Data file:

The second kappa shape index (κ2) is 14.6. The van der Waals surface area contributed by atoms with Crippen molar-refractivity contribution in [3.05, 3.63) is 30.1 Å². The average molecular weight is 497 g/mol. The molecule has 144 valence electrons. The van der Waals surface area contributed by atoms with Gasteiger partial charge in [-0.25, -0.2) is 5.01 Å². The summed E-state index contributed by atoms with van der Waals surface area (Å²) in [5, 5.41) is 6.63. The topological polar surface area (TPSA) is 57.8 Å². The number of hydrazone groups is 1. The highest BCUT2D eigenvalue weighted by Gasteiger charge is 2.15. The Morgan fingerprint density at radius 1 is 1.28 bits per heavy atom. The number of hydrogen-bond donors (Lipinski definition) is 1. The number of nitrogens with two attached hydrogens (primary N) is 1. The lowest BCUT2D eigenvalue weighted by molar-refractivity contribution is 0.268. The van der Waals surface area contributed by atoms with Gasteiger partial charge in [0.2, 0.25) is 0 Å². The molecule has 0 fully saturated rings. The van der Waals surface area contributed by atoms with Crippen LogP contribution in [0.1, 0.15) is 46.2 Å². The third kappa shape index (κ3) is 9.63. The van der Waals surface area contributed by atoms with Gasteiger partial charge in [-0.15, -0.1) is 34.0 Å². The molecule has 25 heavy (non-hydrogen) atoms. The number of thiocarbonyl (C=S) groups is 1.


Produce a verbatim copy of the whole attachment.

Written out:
The second kappa shape index (κ2) is 14.6. The van der Waals surface area contributed by atoms with Crippen molar-refractivity contribution in [3.05, 3.63) is 30.1 Å². The average molecular weight is 497 g/mol. The molecule has 144 valence electrons. The van der Waals surface area contributed by atoms with Gasteiger partial charge in [-0.25, -0.2) is 5.01 Å². The summed E-state index contributed by atoms with van der Waals surface area (Å²) in [5, 5.41) is 6.63. The topological polar surface area (TPSA) is 57.8 Å². The number of hydrazone groups is 1. The highest BCUT2D eigenvalue weighted by Gasteiger charge is 2.15. The Morgan fingerprint density at radius 1 is 1.28 bits per heavy atom. The number of hydrogen-bond donors (Lipinski definition) is 1. The number of nitrogens with two attached hydrogens (primary N) is 1. The lowest BCUT2D eigenvalue weighted by molar-refractivity contribution is 0.268. The van der Waals surface area contributed by atoms with Gasteiger partial charge in [0.2, 0.25) is 0 Å². The molecule has 0 fully saturated rings. The van der Waals surface area contributed by atoms with Crippen LogP contribution in [0.1, 0.15) is 46.2 Å². The third kappa shape index (κ3) is 9.63. The van der Waals surface area contributed by atoms with Gasteiger partial charge in [-0.15, -0.1) is 34.0 Å². The molecule has 25 heavy (non-hydrogen) atoms. The number of thiocarbonyl (C=S) groups is 1.